A big fall in gold output will come from mine closures – by Lawrie Williams (Mineweb.com – August 5, 2015)


Consultancy Metals Focus forecasts gold output to fall as unprofitable mines are shut.

LONDON – Taking All-in Sustaining Costs (AISC) figures, precious metals consultancy Metals Focus reckons that just short of a quarter of global new mined gold output is running at a loss at an $1100/ounce gold price, and falls below that level will add to this quite sharply.

The consultancy’s global cost curve covers gold mines providing around half the global gold output of 1,650 tonnes. Metals Focus estimates that as much as half of annual new mined production in their survey, i.e. 400 tonnes, will be uneconomic at current prices.

Presumably extrapolating this figure across total global gold output would thereby suggest that as much as 800 tonnes of production could currently be running at a loss.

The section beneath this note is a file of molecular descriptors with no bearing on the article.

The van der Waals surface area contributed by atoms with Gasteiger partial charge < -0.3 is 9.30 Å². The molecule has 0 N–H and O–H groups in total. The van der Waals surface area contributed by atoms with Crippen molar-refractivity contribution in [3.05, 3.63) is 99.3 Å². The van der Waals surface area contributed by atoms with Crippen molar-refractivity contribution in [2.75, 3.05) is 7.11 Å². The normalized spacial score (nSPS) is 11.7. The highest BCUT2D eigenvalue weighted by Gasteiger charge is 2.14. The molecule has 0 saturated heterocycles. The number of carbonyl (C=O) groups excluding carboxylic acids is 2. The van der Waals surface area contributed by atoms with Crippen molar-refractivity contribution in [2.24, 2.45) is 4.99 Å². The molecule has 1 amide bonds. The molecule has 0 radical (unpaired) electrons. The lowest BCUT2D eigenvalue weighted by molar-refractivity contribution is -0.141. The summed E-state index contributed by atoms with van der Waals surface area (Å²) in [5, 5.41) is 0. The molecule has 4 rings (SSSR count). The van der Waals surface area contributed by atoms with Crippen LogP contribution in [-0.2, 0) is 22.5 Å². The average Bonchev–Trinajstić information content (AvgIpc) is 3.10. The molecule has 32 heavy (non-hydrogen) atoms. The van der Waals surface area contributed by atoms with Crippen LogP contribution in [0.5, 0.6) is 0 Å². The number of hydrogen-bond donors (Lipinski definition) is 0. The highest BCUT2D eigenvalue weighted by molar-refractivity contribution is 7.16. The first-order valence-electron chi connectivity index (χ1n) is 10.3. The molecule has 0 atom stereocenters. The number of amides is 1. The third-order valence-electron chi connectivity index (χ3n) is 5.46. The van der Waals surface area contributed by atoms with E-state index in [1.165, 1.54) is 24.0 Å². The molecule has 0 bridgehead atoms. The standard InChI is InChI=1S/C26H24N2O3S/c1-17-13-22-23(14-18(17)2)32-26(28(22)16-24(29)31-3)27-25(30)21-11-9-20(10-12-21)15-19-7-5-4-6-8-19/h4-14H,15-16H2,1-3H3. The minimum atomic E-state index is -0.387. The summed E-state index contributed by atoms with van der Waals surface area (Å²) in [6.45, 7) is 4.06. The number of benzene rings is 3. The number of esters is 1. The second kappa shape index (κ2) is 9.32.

But the consultancy notes, this doesn’t mean that any of the production will fall away through closures and cutbacks, not until the gold price downturn is more prolonged or more severe. It notes that there may be substantial costs involved in closing an operating mine down, which may mean it is less costly to keep the mine producing at some level – perhaps high grading where this is an option (which may actually increase output).

As the consultancy points out in its latest Precious Metals Weekly newsletter, firstly, closing a mine in itself is often a very costly undertaking. The workforce may be entitled to some redundancy or retraining payments. Decommissioning of the process plant and mining equipment, as well as reclamation of the land and watercourses, and other environmental-related site rehabilitation also has to be accounted for.

Because of this, rather than closing an operation, mining companies will often be prepared to operate at a loss in the short term in the hope that the gold price will make something of a recovery although sentiment seems to be so anti-gold at the moment it is hard to see this happening in the short term.

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